• And sometimes, investors will simply take profits as the market heats up. In either case, the selling pressure drives prices down.

Is a correction good for the market?
  • Many investors and analysts look at corrections as a necessary 'evil' to cool off an overheated stock or bond market. This is to prevent a huge sell-off or 'bubble burst,' as what happened with Internet stocks in 2000-2001 and now in case of Chinese markets.
  • It's believed that corrections adjust stock prices to their actual value or "support levels," and so, are not overpriced or inflated.


What Happened to China’s Stock Market 

  • After climbing by 150% in the last year, China’s stock market has taken a tumultuous turn. 
  • The market has fallen by 30% over the past month, sparking worries amongst investors across the globe. (the bubble bursted)
  • The Chinese stock market crash began with the popping of the stock market bubble on 12 June 2015.
  • Hundreds of Chinese companies have suspended dealings in their shares in a bid to arrest a frenzy of selling. 
  • The authorities have stepped in with various measures, including a surprise interest rate cut. But so far, their efforts have failed to stem the rout and some analysts say the moves by officials have only served to heighten alarm.

But weren’t China’s stock markets soaring just a few weeks ago before the crisis?
  • They were. China’s stock markets had previously been among the highest performing in the world, and had hit a seven-year peak in the middle of June. The Shanghai stock market had surged more than 150% in 12 months.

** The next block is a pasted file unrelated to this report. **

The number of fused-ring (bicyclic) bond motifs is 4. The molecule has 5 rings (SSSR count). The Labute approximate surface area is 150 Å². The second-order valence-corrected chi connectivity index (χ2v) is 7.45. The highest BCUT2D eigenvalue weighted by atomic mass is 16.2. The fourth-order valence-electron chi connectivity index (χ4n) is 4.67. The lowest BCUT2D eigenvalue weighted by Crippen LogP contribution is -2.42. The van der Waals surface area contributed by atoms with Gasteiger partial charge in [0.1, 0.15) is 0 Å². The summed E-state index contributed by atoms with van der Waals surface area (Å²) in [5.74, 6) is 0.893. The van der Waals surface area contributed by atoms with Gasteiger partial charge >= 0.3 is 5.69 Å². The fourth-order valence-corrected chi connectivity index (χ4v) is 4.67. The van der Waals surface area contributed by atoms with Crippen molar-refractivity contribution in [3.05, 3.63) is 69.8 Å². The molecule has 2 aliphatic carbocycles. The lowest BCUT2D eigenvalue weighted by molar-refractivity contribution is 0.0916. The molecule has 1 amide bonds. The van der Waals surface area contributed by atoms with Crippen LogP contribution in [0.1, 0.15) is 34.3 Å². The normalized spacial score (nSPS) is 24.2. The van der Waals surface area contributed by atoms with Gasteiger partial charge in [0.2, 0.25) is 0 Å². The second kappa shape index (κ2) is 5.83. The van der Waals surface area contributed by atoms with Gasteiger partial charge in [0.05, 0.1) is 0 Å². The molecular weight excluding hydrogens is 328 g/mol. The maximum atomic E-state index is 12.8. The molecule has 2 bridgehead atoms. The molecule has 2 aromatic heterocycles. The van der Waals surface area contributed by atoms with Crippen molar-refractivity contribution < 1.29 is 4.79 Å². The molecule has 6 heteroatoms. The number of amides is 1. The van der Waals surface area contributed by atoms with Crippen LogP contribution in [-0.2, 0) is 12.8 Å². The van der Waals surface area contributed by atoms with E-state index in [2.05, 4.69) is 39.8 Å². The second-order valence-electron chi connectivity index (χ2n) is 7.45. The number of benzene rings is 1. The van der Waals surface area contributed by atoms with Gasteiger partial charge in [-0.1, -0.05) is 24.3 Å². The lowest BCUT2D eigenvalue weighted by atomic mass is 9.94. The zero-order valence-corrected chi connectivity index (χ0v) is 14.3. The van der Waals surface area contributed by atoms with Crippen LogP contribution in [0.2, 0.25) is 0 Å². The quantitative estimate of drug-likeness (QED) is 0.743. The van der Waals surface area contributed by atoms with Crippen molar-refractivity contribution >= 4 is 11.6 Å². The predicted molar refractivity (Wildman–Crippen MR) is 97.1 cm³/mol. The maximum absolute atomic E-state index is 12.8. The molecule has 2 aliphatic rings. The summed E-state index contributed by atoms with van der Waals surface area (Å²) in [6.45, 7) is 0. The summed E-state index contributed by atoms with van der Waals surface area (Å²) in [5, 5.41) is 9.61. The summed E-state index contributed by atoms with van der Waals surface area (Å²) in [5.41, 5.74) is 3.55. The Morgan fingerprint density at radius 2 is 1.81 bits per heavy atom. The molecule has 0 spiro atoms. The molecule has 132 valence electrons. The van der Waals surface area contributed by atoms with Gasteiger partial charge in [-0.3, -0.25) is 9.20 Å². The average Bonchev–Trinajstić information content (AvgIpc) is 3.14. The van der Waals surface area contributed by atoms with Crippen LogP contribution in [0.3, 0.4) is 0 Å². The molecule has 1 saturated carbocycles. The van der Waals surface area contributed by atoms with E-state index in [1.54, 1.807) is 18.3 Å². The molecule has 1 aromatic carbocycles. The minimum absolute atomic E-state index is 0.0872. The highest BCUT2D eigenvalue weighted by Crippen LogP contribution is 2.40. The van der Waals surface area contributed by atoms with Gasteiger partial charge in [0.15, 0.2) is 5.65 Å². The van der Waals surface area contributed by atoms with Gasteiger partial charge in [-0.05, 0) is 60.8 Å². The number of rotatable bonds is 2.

What was behind the dramatic rise in shares?
  • Investors have been piling in, encouraged by falling borrowing costs as the central bank loosened monetary policy.
  • Unlike most other stock markets, where investors are mostly institutional, more than 80% of investors in China are small retail investors.
  • Laws liberalising the stock market also made it easier for funds to invest and for firms to offer shares to the public for the first time. 
  • The past six months have seen a record number of businesses listed on the Shanghai and Shenzhen exchanges.

Why did the market fell then ?
  • Analysts were already warning that the dramatic rise in China’s stock markets was driven by momentum rather than fundamentals. 
  • Stocks were looking wildly overvalued at a time when the Chinese economy was losing steam. 
  • As fears grew that the rise in many stocks was unsustainable, the selling started.

How could so many people afford to buy shares?
  • At the centre of the dramatic stock market slide are individual investors borrowing from a broker to buy securities. (marginal financing) 
  • There has been an explosion in so-called margin lending. 
  • Under that system, the broker can make a demand for more cash or other collateral if the price of the securities has fallen – known as a margin call.

What is the problem with margin calls?
  • In short, the problem for China’s 90 million or so retail investors is that shares can go down as well as up.
  • Margin calls are in no way exclusive to Chinese markets. 
  • But the mix of investors is unusual compared with most global markets. 
  • As brokerages have lapped up people’s appetite for borrowed money and stock market bets, more households have become exposed to the risk of a stock market correction